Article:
On a Sunday afternoon, in the first of a Garden playoff doubleheader (the Bruins and Edmonton Oilers would play Game 3 of the Stanley Cup Final later that night), the two Hall of Famers staged a one-on-one battle to remember.

Bird and the Celtics came out on top, 118-116. Wilkins finished with 47 points - 12 in the fourth quarter - on 19-for-33 shooting. Bird had 20 of his 34 points in the fourth and was 15-for-24 for the game. And, in an ode to how different a game the NBA was then - each player only hit one 3-pointer. 

Tommy Heinsohn was the CBS analyst for the game with Brent Musburger doing the play-by-play. Former Celtics coach Doc Rivers was in Atlanta's backcourt. Heinsohn and Rivers looked back at the game with the voice of the Celtics.

Heinsohn: "Once it started to happen, you just saw the desire of both these players." 

Rivers: "The crowd here was amazing. I gotta tell you, I fell in love with the Celtic crowd in this game."

The Celtics would go on to lose to the Detroit Pistons in six games in the Eastern Conference Finals, but this game provided a lasting memory from that postseason.

Perhaps Musburger put it best after another late Bird drive and finish: "You are watching what greatness is all about."

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Marcus Smart 'honored' by All-Defensive selection, but has one goal in mind

Marcus Smart 'honored' by All-Defensive selection, but has one goal in mind

Marcus Smart's reaction to being named to the NBA All-Defensive First Team was not all that surprising.

“I was ecstatic,” Smart told NBC Sports Boston in a phone interview. “I’m definitely appreciative of being recognized for what I do defensively. But I’m not in this for awards or accolades. I want to win games, win a championship.”

And that made for a bittersweet time for Smart, happy for his own individual accomplishment but more than willing to trade it in for another round or two of basketball for the Celtics. 

Smart also tweeted his appreciation and his desire for a title rather than individual honors.

With each passing day since their playoff exit, there has been a growing sense of discord surrounding the Celtics' season, which ended with them being eliminated in the Eastern Conference semifinals in just five games by the Milwaukee Bucks. 

Smart has been vacationing since the season ended and said he has not heard or paid much attention to the talk surrounding what happened and didn’t happen with the Celtics' season.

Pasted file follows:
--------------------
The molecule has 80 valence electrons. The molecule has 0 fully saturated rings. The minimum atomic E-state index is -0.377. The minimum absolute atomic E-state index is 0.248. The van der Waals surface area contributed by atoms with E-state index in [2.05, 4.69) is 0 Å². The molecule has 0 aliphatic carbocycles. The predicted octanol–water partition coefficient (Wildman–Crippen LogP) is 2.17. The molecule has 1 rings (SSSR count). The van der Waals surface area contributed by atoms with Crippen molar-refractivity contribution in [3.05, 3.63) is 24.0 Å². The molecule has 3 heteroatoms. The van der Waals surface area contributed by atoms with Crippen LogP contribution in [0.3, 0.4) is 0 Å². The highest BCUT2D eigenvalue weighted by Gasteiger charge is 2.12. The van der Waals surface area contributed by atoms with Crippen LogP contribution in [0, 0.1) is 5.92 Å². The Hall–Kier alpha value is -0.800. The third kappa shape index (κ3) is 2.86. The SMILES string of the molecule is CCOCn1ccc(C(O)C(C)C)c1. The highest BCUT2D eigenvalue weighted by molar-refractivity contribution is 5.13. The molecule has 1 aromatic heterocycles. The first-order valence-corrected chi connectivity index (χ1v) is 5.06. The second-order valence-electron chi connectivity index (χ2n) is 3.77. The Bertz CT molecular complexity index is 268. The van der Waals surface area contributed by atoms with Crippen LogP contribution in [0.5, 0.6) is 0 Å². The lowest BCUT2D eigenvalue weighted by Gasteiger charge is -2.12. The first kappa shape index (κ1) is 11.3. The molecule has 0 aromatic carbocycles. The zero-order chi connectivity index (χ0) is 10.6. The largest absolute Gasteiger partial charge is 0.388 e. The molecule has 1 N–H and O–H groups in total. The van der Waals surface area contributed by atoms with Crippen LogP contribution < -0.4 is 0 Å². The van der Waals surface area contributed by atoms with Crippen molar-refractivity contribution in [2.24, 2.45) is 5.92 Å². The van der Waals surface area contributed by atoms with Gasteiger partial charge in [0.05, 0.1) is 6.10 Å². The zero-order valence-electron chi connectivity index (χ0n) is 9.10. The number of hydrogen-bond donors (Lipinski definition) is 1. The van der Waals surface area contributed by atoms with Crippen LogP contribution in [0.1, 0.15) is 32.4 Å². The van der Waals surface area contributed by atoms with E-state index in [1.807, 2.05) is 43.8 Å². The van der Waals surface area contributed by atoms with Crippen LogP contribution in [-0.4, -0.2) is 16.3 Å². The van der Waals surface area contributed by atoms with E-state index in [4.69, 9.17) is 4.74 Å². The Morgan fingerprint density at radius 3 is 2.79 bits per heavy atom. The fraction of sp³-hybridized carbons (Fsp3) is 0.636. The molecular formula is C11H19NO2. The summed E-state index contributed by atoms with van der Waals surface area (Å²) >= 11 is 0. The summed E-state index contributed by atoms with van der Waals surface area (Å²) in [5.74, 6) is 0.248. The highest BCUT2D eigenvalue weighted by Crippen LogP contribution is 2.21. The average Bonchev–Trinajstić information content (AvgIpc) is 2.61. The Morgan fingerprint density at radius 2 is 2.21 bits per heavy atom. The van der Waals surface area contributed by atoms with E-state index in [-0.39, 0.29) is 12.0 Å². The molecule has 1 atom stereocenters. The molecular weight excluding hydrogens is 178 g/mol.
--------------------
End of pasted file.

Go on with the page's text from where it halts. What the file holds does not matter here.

In his end-of-the-season interview with the media, Smart didn’t hesitate in defending Kyrie Irving from criticisms that his leadership was a problem for the team. 

“That’s bull[expletive]," Smart said at the time. "Not one of us on this team knows what Kyrie’s been through. Probably a few people in this world know what Kyrie goes through. It was hard for him as well. He was forced into a situation where it was business over the friendships, where he had to come into a situation knowing that this is a group of guys that had something going before I come here, how will I fit in? He didn’t want to disrupt that. And that says a lot.

Smart added, “This is Kyrie Irving we’re talking about. And he’s talking about coming in and disrupting us. We took him in with full arms and we tried to understand it. Like I said, we never really understood. We’re not in his shoes. So that’s just a bull(expletive) statement to say his leadership killed us. There’s four other guys out there, there’s 12, 13 other guys on the team, coaches and everything. So to blame it on one guy is bull[expletive].”

Another heavily talked-about criticism of the Celtics this past season centered around them having too much talent and not enough playing time or prominent roles to go around to keep most of the players happy. 

Smart acknowledged the team’s overflow of depth was among the challenges the players and coaching staff tried to work through, to no avail. 

“We had a lot of talent; we were stacked, one through five,” Smart said. “It just didn’t work.”

As the longest-tenured Celtic, Smart, who was drafted fifth overall in 2014, has been around the organization long enough to know that Danny Ainge, the team’s president of basketball operations, will not stand pat this summer. 

Smart said he has no idea what changes will be made, but Ainge’s track record makes it pretty obvious that the Celtics will have a different look when training camp opens in a few months. 

Smart said his confidence level in Ainge is “real high” when it comes to adding talent,  but said, “That's Danny’s job. That’s for the front office to figure out. But I do believe Danny and those guys will figure out what we need to do to be better next season.”